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Oct 19, 2013 (3 years and 8 months ago)

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Vision
Neutral
Publishing

Michael Seadle

Berlin School of Library an Information
Science

June 2013


Reading is hard...

June 2013



Well
-
functioning eyes are a starting point.


But only a starting point.


Reading problems are not limited to eyes.


The brain plays a significant role in vision.

My involvement with the topic

June 2013



Library Hi Tech, which Prof. Dr.
Elke

Greifeneder

and I edit, regularly publishes special theme issues
and scholarly articles about barrier
-
free reading
and publishing, especially Internet
-
publishing.


I am also mildly dyslexic and thus have a personal
interest in the topic.

What is Dyslexia

June 2013



There are many symptoms for dyslexia. Some are
severe and prevent people from reading.


Less severe versions of
dyslexia
involve adding or
deleting letters in speech or spelling, shifting the
order of letters, and handwriting problems.
Many
people have these problems without knowing it
. I
did.

What
helps?

June 2013



Because dyslexia is quite various, it is hard to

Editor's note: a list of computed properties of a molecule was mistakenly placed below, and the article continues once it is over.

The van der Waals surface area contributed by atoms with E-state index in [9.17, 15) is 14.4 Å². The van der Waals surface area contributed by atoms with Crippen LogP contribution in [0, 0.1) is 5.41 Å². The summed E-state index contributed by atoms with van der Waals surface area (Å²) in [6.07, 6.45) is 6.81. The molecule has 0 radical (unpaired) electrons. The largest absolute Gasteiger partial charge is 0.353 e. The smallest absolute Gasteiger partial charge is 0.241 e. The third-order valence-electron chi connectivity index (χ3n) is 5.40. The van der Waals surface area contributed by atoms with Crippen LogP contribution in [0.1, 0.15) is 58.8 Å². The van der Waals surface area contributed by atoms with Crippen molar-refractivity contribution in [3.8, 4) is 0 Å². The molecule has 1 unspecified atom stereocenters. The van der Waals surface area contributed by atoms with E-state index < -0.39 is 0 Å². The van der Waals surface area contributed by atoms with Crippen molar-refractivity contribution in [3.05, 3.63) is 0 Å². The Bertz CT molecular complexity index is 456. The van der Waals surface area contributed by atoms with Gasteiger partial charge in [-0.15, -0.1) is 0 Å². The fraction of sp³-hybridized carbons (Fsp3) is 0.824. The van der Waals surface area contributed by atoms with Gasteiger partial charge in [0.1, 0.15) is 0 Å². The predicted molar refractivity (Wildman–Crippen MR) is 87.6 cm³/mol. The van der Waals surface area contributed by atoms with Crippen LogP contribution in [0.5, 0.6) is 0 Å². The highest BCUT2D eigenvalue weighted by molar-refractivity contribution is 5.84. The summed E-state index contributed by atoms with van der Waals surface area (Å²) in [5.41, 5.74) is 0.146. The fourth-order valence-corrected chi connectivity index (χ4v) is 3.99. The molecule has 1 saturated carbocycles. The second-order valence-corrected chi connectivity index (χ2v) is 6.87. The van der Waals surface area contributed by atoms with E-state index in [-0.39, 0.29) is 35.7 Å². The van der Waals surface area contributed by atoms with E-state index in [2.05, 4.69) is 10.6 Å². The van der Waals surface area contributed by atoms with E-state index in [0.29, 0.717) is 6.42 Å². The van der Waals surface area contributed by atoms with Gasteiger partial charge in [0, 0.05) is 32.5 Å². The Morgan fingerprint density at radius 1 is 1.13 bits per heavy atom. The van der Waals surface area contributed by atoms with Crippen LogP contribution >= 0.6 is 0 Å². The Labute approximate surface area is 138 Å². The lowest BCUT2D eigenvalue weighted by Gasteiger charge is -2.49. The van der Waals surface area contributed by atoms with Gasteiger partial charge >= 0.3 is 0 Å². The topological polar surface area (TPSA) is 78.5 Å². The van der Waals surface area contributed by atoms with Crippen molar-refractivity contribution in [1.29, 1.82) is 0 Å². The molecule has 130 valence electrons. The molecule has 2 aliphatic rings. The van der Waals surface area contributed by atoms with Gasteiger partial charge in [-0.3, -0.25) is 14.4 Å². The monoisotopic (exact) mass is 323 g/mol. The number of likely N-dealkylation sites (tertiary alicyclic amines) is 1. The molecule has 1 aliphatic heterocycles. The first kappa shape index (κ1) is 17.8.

define simple solutions. The following factors
matter for me:



Typography


Column width


Text density

Market

June 2013


From the viewpoint of a visually disabled reader,
publishers
cannot
abandon paper too soon.


Actual blindness affects about 39 million people
worldwide and 246 million have low vision
according to the world health organization.
(
source
)


The British Dyslexia Association estimates that
about 10% of the population have dyslexia.
(
source
)


Market 2

June 2013



A key question for publishers is: whether they are
prepared to alter their practices on the basis of
something around 10% of the reading population?


It may be worthwhile. There
is evidence that people
with dyslexia are relatively successful.


Market 3

June 2013